What Is A General Plan?!?

Posted here: January 12, 2021

Created by Tomboy Dru November 10, 2018 via YouTube

With the City of Sacramento working on updating the City General Plan, we thought we would post this fantastic video created by YouTube creator Tomboy Dru, who humorously breaks down what’s in a General Plan, by providing a general explanation of each General Plan element. These elements include land use, environmental resources, recreation and open space, noise, circulation or mobility, safety, energy, and housing or growth area. We highly recommend this video to gain an understanding of this important document, or to refresh your knowledge! Check out her channel for other great urban planning content, as well!


Click here to learn more about the City of Sacramento’s General Plan.

Click here to learn more about the County of Sacramento’s General Plan.

To learn about the general plan where you live, visit your local government websites.

Support ECOS Through AmazonSmile

When you do your Christmas shopping online, shop at AmazonSmile and you can support the Environmental Council of Sacramento (ECOS) at the same time. AmazonSmile is a simple and easy way to support ECOS when you shop for Christmas gifts, at no cost to you.

What is AmazonSmile?

AmazonSmile is a simple way for you to support the Environmental Council of Sacramento every time you use Amazon, at no cost to you. AmazonSmile is available at smile.amazon.com on your web browser and can be activated in the Amazon Shopping app for iOS and Android phones. When you shop at AmazonSmile, you’ll find the exact same low prices, vast selection and convenient shopping experience as Amazon.com, with the added benefit that AmazonSmile will donate 0.5% of your eligible purchases to the charitable organization of your choice. You can choose from over one million organizations to support.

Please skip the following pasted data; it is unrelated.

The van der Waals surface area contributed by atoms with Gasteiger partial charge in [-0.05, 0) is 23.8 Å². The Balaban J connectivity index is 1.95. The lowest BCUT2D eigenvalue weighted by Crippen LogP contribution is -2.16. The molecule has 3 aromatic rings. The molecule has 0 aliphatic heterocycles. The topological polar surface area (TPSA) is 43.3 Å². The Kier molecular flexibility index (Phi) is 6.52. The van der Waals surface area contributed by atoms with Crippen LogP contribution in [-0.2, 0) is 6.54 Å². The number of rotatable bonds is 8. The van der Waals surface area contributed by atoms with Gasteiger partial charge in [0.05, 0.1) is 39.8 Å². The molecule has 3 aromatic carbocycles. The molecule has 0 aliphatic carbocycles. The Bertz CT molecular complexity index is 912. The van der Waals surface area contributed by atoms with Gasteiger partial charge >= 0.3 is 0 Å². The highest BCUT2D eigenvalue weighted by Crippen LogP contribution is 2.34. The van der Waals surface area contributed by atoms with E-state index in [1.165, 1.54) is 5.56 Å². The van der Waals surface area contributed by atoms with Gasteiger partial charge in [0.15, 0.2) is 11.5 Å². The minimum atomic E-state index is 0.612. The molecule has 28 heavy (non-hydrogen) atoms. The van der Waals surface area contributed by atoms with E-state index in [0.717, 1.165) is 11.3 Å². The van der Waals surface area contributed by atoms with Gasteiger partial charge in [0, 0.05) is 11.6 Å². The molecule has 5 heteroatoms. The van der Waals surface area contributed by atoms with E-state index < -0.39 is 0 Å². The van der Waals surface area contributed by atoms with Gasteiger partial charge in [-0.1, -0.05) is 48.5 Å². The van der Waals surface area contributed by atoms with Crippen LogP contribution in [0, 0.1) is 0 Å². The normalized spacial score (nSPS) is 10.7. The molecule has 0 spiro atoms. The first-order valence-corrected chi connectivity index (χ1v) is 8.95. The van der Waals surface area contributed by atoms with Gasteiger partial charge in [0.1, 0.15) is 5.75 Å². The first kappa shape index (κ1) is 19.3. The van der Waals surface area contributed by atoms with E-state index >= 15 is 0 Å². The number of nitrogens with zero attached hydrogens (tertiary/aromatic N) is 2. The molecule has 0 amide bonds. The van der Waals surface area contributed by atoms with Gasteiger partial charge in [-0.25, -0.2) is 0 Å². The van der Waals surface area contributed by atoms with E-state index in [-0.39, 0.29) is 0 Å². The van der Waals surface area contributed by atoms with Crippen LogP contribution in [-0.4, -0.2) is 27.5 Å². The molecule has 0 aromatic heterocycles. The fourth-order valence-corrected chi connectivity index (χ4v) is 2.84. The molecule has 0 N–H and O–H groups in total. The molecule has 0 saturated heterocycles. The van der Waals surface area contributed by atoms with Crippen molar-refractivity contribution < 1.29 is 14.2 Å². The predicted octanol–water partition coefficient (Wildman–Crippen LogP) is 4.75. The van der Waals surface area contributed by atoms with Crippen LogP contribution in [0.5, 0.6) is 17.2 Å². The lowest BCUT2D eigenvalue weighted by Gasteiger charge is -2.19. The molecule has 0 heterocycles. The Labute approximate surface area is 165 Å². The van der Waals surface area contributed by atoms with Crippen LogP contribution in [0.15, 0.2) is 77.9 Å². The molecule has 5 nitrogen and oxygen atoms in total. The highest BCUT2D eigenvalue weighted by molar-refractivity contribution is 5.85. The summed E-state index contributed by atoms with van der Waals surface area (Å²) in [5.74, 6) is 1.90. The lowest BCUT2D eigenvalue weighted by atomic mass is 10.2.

How do I shop at AmazonSmile?

To shop at AmazonSmile simply go to smile.amazon.com on your web browser or activate AmazonSmile on your Amazon Shopping app on your iOS or Android phone (found under settings on your app). On your browser, you may also want to add a bookmark to smile.amazon.com to make it even easier to return and start your shopping at AmazonSmile. When you’re using the app, always check for the “AmazonSmile” logo to ensure you’re activated for AmazonSmile.

Please choose Environmental Council of Sacramento Inc. as your nonprofit of choice. Thank you from all of us at ECOS.

Climate Planning in Galt

On June 29, 2020, the Environmental Council of Sacramento, Sierra Club Sacramento Group and 350 Sacramento submitted comments on three projects being planned for the City of Galt. Our comments focus on potential (Greenhouse Gas) GHG impacts.

Click the links below to view each letter.

Anti-gentrification effort aims to shape Aggie Square

By Felicia Alvarez, Staff Writer
February 18, 2020
Sacramento Business Journal

A group of residents under the name Sacramento Investment Without Displacement are calling for Aggie Square’s planners and developers to help protect the area against gentrification.

The group is advocating for a “community benefits agreement” that would make some of those protections legally enforceable, said Gabby Trejo, the group’s leader.